Buying a smartphone is no longer just about looking at a phone with the fastest processor, most number of cores or highest megapixel count. The apps available on any platform are a major influence on buying decisions. While official app stores by Google and BlackBerry are home to many apps, a host of third-party app stores are blooming behind the scenes.
Those who use Apple (unless they jailbreak their device) or Microsoft devices will find their choice of apps limited to the official stores. On the other hand, people who use Android or BlackBerry 10 have quite a few app stores to choose from.
However, with third-party app stores, people often run the risk of installing malware on their devices. Secondly, Google now has an iron grip on Android and many apps require Google Play services to execute key functions. In spite of this, why are developers and users flocking to third-party app stores? We spoke to developers, third-party app store employees, and industry source to find out.
A third-party app store is an app market not owned or controlled by the owner of the operating system. This means that it is a place where you can download apps, games, music and a host of other virtual goods, but it's not owned by Google or BlackBerry.
Popular third-party app stores include GetJar, SlideMe, Samsung App Store and Amazon Appstore for Android. GetJar has a huge repository of apps and claims to offer several paid apps for free or at a discount. The store shows sponsored recommendations, but those are clearly marked. SlideMe is a good alternative for those who want to buy apps because it supports PayPal.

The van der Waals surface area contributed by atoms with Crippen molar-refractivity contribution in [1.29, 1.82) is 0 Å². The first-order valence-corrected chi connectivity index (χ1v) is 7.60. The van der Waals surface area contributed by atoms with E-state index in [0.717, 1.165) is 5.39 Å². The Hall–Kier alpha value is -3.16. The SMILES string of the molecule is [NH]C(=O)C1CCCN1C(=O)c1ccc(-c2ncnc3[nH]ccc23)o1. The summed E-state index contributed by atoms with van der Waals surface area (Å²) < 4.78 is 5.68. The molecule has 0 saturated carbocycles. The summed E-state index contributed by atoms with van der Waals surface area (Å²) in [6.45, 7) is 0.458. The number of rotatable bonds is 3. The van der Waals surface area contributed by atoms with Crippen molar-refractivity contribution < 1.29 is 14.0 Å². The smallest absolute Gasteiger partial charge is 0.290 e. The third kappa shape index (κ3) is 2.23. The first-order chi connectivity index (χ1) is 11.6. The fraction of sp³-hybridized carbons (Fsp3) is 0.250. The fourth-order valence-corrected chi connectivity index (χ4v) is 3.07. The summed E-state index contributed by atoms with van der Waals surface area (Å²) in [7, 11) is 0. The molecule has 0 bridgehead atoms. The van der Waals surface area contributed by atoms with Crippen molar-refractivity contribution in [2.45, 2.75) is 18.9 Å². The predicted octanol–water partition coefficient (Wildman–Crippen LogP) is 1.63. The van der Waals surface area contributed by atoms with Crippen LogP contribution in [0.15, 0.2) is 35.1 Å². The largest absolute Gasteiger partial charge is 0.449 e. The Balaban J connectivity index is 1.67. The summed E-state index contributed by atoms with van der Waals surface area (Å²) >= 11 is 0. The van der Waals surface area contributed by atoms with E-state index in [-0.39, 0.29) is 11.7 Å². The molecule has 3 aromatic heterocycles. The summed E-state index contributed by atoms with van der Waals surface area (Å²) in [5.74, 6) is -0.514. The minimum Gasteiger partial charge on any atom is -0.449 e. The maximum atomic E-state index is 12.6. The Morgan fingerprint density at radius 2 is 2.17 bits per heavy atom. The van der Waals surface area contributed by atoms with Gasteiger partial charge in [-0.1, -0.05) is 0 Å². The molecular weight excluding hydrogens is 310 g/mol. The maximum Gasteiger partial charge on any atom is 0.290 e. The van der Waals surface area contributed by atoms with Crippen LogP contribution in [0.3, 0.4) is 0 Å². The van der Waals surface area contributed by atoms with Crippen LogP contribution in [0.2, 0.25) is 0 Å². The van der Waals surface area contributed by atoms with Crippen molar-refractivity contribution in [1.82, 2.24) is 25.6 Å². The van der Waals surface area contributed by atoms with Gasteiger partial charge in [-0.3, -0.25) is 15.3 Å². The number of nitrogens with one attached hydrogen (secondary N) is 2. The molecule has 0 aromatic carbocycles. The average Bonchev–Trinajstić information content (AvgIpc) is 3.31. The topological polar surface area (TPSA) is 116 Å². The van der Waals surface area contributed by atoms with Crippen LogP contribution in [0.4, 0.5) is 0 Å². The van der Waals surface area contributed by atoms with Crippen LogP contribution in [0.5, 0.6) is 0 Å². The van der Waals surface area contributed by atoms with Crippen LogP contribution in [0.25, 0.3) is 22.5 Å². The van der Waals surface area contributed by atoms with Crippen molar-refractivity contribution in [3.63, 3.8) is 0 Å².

Then there are company-owned stores by the likes of Samsung and Amazon that are pre-loaded on the devices they manufacture. They offer developers the chance to reach a wider audience than just Google Play.
Industry sources say that these stores appeal to developers because they are less restricted than the official stores.
"One reason for developers to choose third-party stores is that they can allow people to download apk files (which let you install the app on Android phones), which is not allowed on official stores," an industry source, who is associated with marketing for some third-party app stores, told NDTV Gadgets. "China is the biggest market for third-party app stores as Google Play is restricted there."
Developers feel that these stores let them target specific audiences, which may not be possible through Google Play.
Prashant Singh, Co-founder and Custodian (Products and Partnerships) at app development firm The Signals, is the brains behind the to-do app Shifu, which has over 50,000 downloads on Google Play.
Speaking about the app and its usage, Singh says, "Once the app had become popular on Google Play store, we started to load it on the other stores. While Google Play store helps reach out to a very wide audience base, there is an added advantage with the alternatives. They help reach out to more specific audiences. For instance we got featured on the Samsung App Store recently and will be featured on the Vodafone store too."